Everything starts with movement – an instinct we all have – and dance is movement refined to communicate. Much as flawless technique is important and impressive, it is ultimately what the dancer expresses inside the movement that is the essence. As dancers, we are constantly on the move, aspiring to create these unforgettable moments. Regardless of the dance genre, it’s what every dancer strives to achieve.
So, when all of a sudden, we aren’t allowed to perform anymore, with theatres closed and festivals cancelled, our worlds come to a standstill. No physical contact. No shows. No audiences. Never in recent history has the dance community been so collectively challenged to stay motivated, to find our raison d’être.
Yet, it is precisely when something precious has been taken away from us that we truly appreciate how vital it is what we do, and how much dance means to society at large. Dancers are often celebrated for their physical prowess, when in fact we are sustained even more by our mental strength. I believe it is this unique combination of physical and psychological agility that will help us overcome, to reinvent ourselves to keep dancing, and to keep inspiring.
Friedemann VOGEL, Ballet Dancer, Sttutgart Ballet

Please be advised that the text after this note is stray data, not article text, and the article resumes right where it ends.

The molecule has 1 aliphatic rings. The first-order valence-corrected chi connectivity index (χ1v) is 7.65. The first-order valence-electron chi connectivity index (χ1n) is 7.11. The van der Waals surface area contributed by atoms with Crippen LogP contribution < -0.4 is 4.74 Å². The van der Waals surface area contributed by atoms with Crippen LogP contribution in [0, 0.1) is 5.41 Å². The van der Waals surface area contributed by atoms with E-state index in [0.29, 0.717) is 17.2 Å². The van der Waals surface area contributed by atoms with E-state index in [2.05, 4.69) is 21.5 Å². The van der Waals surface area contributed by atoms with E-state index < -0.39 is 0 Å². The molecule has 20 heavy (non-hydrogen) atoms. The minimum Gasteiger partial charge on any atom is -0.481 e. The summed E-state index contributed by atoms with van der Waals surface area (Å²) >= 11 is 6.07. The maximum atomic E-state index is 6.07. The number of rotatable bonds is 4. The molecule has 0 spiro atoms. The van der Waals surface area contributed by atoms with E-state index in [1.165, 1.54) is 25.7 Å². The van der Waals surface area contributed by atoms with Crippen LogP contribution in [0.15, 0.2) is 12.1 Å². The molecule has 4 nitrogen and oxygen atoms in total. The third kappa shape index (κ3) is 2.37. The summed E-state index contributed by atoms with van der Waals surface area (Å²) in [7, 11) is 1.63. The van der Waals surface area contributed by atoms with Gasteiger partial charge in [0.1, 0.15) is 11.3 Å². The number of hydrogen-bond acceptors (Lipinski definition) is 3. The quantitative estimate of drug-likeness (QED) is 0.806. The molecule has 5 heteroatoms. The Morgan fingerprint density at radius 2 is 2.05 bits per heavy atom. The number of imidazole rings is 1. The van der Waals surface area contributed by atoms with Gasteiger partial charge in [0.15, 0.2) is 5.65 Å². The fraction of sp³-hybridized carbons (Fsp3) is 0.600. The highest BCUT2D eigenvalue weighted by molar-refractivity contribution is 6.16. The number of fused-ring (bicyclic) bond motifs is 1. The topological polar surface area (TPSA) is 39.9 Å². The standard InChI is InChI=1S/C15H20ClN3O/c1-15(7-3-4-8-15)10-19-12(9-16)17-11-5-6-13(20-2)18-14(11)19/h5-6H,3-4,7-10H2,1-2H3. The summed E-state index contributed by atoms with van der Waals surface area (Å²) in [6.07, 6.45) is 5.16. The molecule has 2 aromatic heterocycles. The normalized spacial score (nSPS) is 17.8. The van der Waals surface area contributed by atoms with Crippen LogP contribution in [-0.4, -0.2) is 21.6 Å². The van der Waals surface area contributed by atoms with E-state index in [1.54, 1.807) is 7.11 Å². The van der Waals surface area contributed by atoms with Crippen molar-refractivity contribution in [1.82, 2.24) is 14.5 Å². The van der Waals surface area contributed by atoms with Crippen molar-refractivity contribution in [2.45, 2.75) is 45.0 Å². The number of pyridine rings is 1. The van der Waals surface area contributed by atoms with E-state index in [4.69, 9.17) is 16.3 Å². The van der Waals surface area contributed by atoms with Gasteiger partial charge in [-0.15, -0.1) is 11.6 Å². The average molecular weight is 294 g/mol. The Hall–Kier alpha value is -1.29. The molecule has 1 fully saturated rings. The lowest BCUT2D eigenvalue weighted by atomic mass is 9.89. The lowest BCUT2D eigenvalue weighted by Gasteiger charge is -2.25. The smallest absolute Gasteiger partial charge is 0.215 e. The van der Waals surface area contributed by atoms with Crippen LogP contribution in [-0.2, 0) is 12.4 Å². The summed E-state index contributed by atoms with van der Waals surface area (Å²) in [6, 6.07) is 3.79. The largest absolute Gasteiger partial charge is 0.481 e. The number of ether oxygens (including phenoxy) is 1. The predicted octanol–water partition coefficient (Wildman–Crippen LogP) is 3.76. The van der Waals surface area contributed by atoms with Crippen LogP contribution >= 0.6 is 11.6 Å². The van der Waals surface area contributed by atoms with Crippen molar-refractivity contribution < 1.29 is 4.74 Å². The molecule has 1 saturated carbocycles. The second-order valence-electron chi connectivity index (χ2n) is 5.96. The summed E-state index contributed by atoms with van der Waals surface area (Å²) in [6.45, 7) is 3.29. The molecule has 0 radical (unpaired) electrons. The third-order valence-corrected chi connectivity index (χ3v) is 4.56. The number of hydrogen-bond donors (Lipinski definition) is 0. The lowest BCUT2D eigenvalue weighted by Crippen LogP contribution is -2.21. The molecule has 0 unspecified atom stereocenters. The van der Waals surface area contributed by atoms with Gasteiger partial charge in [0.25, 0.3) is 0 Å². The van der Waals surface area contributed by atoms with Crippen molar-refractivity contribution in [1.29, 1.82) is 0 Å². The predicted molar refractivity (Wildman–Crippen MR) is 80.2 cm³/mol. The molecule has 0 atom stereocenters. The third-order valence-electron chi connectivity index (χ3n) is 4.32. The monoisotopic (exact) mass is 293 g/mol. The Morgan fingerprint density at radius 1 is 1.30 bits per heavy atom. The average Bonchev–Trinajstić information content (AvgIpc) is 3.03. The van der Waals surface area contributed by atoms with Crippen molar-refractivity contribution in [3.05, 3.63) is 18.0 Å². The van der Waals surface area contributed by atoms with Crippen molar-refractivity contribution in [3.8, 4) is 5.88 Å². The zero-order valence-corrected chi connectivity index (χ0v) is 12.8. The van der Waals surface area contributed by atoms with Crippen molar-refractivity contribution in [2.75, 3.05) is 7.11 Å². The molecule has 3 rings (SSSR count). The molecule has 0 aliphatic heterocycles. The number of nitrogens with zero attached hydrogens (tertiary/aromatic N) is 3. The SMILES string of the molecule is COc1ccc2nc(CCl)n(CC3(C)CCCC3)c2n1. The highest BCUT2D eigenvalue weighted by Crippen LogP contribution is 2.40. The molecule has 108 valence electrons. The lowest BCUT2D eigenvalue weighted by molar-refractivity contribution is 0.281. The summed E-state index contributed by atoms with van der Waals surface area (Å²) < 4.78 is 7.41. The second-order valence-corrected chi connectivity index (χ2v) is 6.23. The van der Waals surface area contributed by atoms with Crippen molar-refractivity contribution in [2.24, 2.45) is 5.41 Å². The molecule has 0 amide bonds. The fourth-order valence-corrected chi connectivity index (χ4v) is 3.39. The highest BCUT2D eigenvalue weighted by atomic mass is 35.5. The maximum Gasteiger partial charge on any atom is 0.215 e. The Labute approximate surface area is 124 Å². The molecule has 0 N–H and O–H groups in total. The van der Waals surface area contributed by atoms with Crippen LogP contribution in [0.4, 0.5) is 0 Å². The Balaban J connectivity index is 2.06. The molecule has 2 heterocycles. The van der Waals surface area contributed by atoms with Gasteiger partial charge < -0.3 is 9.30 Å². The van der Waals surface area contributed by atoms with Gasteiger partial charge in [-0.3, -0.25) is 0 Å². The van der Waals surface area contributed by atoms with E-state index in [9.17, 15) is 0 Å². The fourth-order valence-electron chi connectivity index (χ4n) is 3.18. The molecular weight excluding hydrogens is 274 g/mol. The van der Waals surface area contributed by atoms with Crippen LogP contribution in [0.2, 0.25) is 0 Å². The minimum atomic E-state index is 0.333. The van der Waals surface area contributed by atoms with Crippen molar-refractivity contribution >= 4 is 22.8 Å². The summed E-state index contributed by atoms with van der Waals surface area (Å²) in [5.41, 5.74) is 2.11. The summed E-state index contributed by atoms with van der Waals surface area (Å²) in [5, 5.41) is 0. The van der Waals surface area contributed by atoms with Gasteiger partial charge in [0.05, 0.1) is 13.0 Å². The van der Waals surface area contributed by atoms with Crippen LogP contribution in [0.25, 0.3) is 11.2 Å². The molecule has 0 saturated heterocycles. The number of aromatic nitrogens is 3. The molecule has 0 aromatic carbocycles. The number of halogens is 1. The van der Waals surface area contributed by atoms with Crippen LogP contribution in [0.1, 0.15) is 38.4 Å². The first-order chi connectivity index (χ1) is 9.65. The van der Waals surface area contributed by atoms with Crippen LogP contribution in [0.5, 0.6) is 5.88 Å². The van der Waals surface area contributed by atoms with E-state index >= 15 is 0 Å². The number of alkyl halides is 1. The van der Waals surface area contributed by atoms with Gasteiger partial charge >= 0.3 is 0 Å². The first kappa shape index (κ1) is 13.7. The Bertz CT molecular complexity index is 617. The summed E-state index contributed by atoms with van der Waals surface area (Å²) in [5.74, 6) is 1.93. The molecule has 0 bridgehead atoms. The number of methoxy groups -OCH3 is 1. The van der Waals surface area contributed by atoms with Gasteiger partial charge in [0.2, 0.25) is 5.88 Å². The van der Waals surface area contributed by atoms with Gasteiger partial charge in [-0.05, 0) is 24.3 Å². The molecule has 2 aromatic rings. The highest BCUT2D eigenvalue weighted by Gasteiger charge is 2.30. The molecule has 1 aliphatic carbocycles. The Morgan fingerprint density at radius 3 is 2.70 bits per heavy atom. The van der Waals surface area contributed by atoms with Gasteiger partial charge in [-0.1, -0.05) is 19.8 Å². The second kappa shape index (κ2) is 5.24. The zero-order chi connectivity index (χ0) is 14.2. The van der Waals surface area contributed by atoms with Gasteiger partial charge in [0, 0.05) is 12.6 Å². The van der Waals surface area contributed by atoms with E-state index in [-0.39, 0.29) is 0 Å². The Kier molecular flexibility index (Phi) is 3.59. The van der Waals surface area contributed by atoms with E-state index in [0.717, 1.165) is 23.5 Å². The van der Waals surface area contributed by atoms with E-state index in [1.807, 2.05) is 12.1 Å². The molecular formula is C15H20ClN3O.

“A world star who never lost the ground beneath his feet” was how Tanz Magazine described Friedemann Vogel when they elected him “Dancer of the Year” for the second time in 2019. The following year, the prestigious German Dance Prize honoured the Stuttgart Ballet principal dancer with the “Outstanding Performer” award, in recognition of his longstanding and illustrious international career.
Considering how he wanted to become a dancer for as long as he can remember, it is perhaps no surprise that the first full-length documentary on him is entitled “Friedemann Vogel – Incarnation of Dance”. For over 20 years, the multi-award-winning artist has performed on revered stages across the globe, from la Scala in Milan to the Bolshoi Theatre in Moscow to the World Ballet Festival in Tokyo, winning over critics and audiences alike. Celebrated as much for his deeply moving portrayals in dramatic ballets as for his electrifying performances in more contemporary works, Friedemann holds the national title of “Kammertänzer” – the highest distinction for a dancer in Germany.”